*As I sit in the hotel room of Marlon Wayans, at the Four Seasons hotel in Beverly Hills, California, waiting to interview him about his movie, “A Haunted House,” he’s multitasking though sitting on the couch right in front of me.
At one moment he’s in “Daddy Mode,” checking with his assistant, who is trying to handle arrangements for Wayans to take his son to see the L. A. Lakers that evening; and then he’s calling across the room to his co-writer, Rick Alvarez, about a scene they still have to work on for some other project.
After a day full of media interviews, I can only guess how tired he must be. This, of course, is based on my own weariness, as I, one of the first print journalists to arrive, gave up my time slot to journalists with less flexible time.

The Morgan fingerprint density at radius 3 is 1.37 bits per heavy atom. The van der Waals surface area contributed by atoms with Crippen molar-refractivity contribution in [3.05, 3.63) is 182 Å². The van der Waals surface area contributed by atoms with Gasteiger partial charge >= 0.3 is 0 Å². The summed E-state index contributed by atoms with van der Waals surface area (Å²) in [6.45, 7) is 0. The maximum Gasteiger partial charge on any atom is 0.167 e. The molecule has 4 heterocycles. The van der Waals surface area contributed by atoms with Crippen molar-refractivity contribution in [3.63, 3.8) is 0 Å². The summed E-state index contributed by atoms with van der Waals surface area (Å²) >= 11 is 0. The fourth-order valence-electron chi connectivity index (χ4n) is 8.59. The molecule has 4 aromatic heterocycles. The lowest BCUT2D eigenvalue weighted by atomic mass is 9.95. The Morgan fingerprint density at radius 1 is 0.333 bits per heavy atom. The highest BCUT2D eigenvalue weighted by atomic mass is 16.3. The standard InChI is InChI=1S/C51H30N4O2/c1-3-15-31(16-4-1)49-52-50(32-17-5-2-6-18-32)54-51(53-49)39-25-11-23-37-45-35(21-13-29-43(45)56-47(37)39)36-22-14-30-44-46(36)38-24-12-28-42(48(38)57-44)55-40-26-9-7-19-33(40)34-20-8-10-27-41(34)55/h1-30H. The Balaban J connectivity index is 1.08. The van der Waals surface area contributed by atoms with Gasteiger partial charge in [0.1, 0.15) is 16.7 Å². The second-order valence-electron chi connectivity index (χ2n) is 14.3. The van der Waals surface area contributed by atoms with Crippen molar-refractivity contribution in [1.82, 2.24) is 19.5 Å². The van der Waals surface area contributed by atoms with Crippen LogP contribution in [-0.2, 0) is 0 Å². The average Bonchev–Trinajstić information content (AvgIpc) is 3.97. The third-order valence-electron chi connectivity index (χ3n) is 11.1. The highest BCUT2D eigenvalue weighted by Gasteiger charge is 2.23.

So now, I am the very last media professional left for him to see. Still, somewhat distracted, Marlon turns his attention to me.
EUR: You are one crazy dude.
EUR: You’re so bad.
MW: (Laughs) You know what it is they go, ‘you need a whuppin’ really. Believe me, I got plenty. Did not help me.
EUR: Listen to me, when Lee Bailey said, ‘You’re going to see A Haunted House, I said, ‘Aw man, Halloween is over and I have no interest in going to see some horror flick.
EUR: Let me tell you, and I’m being perfectly honest with you, this is the best thing that could’ve happened.
MW: Oh wow, thank you.
EUR: I say that because, first of all, it shows what a great thinker you are.
MW: Thank you.
EUR: I have a wonderful appreciation for…the thought process that goes into this. I said, ‘This guy,’ I mean, I know you are a comedian but there was something ‘off’ – beautifully ‘off’ about this.
MW: (Laughs) Yeah.
EUR: And I said, ‘OK, this I can handle. This is more paranormal.’
EUR: It was even more ‘documentary’ – I know that doesn’t make sense but with you up close in the camera, talking and everything. How did you and co-writer Rick Alvarez, do this writing process.